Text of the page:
Today, I had a couple of minutes to play with the lens and more are coming later on. But here are my first impressions.
Here’s some info taken from the spec page:
|Filter Thread||Front: 49 mm|
|Dimensions (DxL)||Approx. 2.70 x 2.34″ (68.6 x 59.5 mm)|
|Weight||6.56 oz (186 g)|
The Sony 50mm f1.8 for a7 series cameras is a small lens overall in the same of compact prime lenses, but it’s not as small as the 35mm f2.8 or the 28mm f2. For what it’s worth, it also has a much larger lens hood and a bigger focusing ring on the body.
Like much of the Sony glass, the 50mm f1.8 is devoid of controls. For the most part, what you’re going to have to do is work with it via the camera’s menu system. But that makes a lot of sense for who this lens is targeted toward.
When you remove the lens hood, the package becomes much smaller overall. The exterior has a smooth, plastic-feeling body with the exception of the rubber focusing ring.
On the front, the lens packs a 49mm filter thread for your favorite filters.
The Sony 50mm f1.8 FE lens is made of a plastic-feeling exterior and not being a G master lens, it doesn’t have weather sealing. Also keep in mind that there are no controls on the body itself.
I got a couple of minutes to play with the lens on the Sony a7r II today, and I’m really stoked to say that it focuses quickly overall as you can see in the video. But I’m getting more playtime later, so I’ll update accordingly.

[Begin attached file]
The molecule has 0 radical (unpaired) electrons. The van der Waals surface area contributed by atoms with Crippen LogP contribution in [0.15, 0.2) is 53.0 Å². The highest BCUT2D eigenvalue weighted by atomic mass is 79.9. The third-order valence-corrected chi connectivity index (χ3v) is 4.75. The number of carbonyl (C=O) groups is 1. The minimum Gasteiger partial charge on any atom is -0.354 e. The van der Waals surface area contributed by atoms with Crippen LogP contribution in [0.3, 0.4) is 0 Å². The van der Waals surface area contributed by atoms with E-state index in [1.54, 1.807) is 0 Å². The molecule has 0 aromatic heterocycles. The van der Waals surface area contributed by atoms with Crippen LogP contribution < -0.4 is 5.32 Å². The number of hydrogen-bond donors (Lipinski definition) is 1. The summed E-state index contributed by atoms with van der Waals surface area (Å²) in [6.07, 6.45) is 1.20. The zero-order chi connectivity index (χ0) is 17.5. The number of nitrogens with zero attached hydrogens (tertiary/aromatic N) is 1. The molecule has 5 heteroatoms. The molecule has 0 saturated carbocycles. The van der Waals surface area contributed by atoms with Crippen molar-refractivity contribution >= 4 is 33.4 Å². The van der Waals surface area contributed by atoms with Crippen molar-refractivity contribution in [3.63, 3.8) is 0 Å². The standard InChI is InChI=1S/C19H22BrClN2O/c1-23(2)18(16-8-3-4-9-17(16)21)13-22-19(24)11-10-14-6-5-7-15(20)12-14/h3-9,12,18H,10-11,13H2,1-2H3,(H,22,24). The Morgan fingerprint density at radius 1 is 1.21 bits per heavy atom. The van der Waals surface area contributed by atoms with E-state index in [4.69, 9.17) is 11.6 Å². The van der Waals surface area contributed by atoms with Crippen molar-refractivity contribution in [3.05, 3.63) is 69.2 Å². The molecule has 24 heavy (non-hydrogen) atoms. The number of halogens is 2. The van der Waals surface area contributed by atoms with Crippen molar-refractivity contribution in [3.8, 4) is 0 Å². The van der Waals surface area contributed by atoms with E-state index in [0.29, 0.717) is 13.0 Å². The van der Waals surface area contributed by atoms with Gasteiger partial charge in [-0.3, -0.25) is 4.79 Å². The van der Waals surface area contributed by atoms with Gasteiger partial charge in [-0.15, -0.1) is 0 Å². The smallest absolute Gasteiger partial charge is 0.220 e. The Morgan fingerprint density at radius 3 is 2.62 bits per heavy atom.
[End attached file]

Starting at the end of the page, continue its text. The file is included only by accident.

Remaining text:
Ease of Use
Considering that this is a standard Sony lens, you’re essentially slapping the lens on, focusing and shooting. It’s very straight forward as it has been with Sony’s products for a while. To that end, you may not even really be paying attention to the focusing ring unless your in DMF mode when shooting.
These are coming later tonight! Stay tuned!
Update: So far, the image quality is very impressive for a 50mm f1.8 lens. But I only got the time to spend a couple of hours with it
So far, I obviously believe that you’re getting what you pay for. But at the same time, I tested this lens with the a7r II, which because of its price, doesn’t totally seem like the camera someone may have when getting a lens like this. That’s kind of the equivalent of getting a Canon 1Dx Mk II with a Canon 50mm f1.8 STM vs a 50mm f1.2 L USM. The Sony a7 II would make much more sense, and so I’m going to call that camera in when testing this lens in addition to using it with my Sony a7.
Stay tuned for a full review.